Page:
This chapter addresses the representational politics of endemicity, arguing provocatively that viruses don’t kill people-people kill people. In pursuit of this claim, the authors develop a framework derived from historical studies of public health and from contemporary research in Structural One Health to argue that endemicity is not a natural phenomenon but is rather produced by social and economic policies. The authors argue that causal relations of endemic disease must be restructured in the popular imaginary. This chapter uses epidemics with isolated examples of “endemic” instances (tuberculosis in particular) to consider hierarchies and levels of cause, how these relate to global political economy, and with what implications for preventive and responsive action.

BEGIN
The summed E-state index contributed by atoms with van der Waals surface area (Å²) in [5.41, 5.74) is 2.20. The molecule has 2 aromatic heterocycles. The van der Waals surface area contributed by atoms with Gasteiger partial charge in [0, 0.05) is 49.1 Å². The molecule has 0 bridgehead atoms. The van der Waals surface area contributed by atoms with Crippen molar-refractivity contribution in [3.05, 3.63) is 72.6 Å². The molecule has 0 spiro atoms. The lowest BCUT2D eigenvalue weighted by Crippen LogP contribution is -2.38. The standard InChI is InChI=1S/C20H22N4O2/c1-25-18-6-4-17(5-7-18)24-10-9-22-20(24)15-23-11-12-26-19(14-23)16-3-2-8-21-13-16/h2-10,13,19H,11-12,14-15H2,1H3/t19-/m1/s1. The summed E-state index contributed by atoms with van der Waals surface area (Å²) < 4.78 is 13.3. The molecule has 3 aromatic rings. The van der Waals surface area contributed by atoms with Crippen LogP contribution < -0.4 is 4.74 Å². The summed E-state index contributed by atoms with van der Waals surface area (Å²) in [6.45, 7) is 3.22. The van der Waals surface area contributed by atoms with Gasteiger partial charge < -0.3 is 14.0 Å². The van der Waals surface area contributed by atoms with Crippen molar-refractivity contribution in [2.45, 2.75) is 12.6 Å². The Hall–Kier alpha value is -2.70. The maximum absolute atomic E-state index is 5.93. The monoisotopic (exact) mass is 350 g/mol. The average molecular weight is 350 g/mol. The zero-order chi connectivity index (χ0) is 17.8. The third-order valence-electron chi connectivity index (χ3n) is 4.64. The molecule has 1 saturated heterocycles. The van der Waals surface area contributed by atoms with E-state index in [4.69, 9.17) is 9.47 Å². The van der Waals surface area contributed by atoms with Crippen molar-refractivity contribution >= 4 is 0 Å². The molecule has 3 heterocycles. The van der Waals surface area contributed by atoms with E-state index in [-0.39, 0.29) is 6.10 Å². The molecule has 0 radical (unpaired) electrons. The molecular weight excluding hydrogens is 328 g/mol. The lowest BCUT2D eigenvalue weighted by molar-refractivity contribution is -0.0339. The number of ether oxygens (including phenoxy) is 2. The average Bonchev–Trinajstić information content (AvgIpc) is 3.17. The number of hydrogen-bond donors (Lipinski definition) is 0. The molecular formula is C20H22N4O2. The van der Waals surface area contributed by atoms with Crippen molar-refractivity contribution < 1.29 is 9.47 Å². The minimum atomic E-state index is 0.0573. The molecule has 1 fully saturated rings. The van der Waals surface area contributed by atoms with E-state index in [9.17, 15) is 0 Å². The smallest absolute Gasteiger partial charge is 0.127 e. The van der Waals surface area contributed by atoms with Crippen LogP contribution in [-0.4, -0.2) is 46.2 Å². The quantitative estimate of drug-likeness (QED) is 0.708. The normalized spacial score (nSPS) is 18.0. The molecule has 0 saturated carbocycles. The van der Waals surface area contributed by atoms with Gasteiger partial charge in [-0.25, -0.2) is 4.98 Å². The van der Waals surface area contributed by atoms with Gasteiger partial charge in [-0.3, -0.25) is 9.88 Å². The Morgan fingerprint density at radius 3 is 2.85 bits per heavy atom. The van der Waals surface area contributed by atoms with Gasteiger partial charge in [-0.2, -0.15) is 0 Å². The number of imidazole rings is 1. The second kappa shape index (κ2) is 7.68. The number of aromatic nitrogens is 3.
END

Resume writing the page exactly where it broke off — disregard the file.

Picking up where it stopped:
|Title of host publication||Endemic|
|Subtitle of host publication||Essays in Contagion Theory|
|Editors||Kari Nixon, Lorenzo Servitje|
|Place of Publication||London UK|
|Number of pages||26|
|Publication status||Published - 2016|